Guess what? The White House still doesn’t like [defense spending] cuts. And Obama’s new budget, released [April 10], makes this clear. Although the White House doesn’t advertise this fact in the six-page budget overview it put out this morning, the new budget eliminates nearly all of the cuts that sequestration imposes on the Pentagon. Instead of $500 billion in cuts, Obama proposes only $100 billion, and you have to look closely to spot it (“$200 billion in additional discretionary savings, with equal amounts from defense and nondefense programs”).

Like Chained CPI, the president's penchant for pre-concessions remains a huge problem. If this is not stopped, this is where the smaller battle on sequestration will be lost, and it is likely to be lost by the president himself. If he can stop doing this, the sequestration battle can at least be fought to a draw.

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    First of all, "sequestration" was not (5.00 / 2) (#3)
    by KeysDan on Sat Apr 27, 2013 at 03:32:51 PM EST
    dropped in on us from outer space.  It was passed by the Senate and House and signed into law by the president.  It would not be surprising for Congress to be irresponsible in its law making, but it is particularly dangerous for a president to agree to such irresponsibility in the belief that these legislators, especially after their proved behavior, would come to their senses once they realized just how badly their  own oxen would be gored--military/national security for Republicans, social programs for Democrats. And, it is questionable just how clear a political demarcation exits these days.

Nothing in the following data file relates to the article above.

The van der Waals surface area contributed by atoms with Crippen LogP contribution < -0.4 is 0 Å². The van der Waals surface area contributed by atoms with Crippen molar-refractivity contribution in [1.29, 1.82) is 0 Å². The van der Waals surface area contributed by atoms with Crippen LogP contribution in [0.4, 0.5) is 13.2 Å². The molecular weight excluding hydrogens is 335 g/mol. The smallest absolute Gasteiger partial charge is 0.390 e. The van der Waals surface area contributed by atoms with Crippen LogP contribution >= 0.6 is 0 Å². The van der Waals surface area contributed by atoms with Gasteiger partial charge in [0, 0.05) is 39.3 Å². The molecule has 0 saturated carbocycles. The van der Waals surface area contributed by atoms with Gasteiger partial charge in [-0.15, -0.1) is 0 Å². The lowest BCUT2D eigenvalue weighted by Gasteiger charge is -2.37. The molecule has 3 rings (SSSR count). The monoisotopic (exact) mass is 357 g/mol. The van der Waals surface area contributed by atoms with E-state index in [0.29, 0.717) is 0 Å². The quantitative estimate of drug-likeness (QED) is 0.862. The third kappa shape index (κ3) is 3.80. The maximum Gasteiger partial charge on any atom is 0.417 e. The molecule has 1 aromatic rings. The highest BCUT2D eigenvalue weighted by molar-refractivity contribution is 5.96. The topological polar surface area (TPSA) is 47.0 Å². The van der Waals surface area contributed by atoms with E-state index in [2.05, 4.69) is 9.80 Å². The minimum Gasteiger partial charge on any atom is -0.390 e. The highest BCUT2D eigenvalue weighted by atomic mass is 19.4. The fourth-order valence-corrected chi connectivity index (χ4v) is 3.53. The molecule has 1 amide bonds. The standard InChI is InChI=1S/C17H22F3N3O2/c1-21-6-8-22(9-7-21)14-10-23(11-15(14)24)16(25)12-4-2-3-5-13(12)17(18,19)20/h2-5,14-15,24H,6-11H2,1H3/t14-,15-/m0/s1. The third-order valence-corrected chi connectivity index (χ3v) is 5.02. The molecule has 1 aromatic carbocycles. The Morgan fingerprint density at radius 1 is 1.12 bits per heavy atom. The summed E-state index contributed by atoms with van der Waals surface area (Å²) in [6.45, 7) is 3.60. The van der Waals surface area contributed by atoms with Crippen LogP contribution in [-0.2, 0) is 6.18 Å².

Second of all, the president has, as pointed out, jolted the already shaky premise of the Act's draconian leverage by offering up reductions in social programs and showing reluctance to the extent of military expenditure reductions.

    It is, in my view,  difficult to fix the point at which the Democrats lost sequestration, but  the American people lost with discussions of budget cutting at a time of a still weak economy, particularly, continued high unemployment.   Given the situation, relieving the pain for Federal Aviation was a gain. We can only hope that this will set the course for continued legislative patchwork that seeks to ameliorate most of the damage.

    12 Programs Congress Refuses To Save (5.00 / 2) (#7)
    by MO Blue on Sat Apr 27, 2013 at 07:09:26 PM EST

    1. Long-term unemployment
    2. Head Start
    3. Cancer treatment
    4. Health research
    5. Low-income housing
    6. Student aid
    7. Meals On Wheels
    8. Disaster relief
    9. Heating assistance
    10. Workplace safety
    11. Obamacare (various programs)
    12. Child care


    Is there a point at which Dems figure out (5.00 / 4) (#8)
    by Anne on Sat Apr 27, 2013 at 07:15:15 PM EST
    that the kabuki we're calling "pre-concession" is really just a back door to get what he wanted and where he wanted all along?

    And start opposing it?  Calling it out for what it is?